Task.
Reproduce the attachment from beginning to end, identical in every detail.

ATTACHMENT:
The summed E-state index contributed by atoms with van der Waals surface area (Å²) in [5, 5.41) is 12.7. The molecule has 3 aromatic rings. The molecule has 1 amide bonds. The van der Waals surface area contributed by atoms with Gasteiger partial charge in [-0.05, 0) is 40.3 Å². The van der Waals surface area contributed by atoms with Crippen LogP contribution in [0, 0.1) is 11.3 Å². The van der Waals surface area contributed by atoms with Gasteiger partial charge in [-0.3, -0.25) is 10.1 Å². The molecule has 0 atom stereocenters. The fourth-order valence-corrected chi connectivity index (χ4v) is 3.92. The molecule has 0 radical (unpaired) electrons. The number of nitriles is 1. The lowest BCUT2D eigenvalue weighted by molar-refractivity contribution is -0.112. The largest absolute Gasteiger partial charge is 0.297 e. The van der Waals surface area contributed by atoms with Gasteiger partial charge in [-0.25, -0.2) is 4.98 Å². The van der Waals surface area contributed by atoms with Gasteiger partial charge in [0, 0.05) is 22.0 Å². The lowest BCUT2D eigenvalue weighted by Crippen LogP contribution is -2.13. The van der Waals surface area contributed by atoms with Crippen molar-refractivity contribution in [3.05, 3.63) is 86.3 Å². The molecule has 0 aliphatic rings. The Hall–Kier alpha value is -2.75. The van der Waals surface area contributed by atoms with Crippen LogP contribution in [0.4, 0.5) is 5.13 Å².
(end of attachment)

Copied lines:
The summed E-state index contributed by atoms with van der Waals surface area (Å²) in [5, 5.41) is 12.7. The molecule has 3 aromatic rings. The molecule has 1 amide bonds. The van der Waals surface area contributed by atoms with Gasteiger partial charge in [-0.05, 0) is 40.3 Å². The van der Waals surface area contributed by atoms with Crippen LogP contribution in [0, 0.1) is 11.3 Å². The van der Waals surface area contributed by atoms with Gasteiger partial charge in [-0.3, -0.25) is 10.1 Å². The molecule has 0 atom stereocenters. The fourth-order valence-corrected chi connectivity index (χ4v) is 3.92. The molecule has 0 radical (unpaired) electrons. The number of nitriles is 1. The lowest BCUT2D eigenvalue weighted by molar-refractivity contribution is -0.112. The largest absolute Gasteiger partial charge is 0.297 e. The van der Waals surface area contributed by atoms with Gasteiger partial charge in [-0.25, -0.2) is 4.98 Å². The van der Waals surface area contributed by atoms with Gasteiger partial charge in [0, 0.05) is 22.0 Å². The lowest BCUT2D eigenvalue weighted by Crippen LogP contribution is -2.13. The van der Waals surface area contributed by atoms with Crippen molar-refractivity contribution in [3.05, 3.63) is 86.3 Å². The molecule has 0 aliphatic rings. The Hall–Kier alpha value is -2.75. The van der Waals surface area contributed by atoms with Crippen LogP contribution in [0.4, 0.5) is 5.13 Å².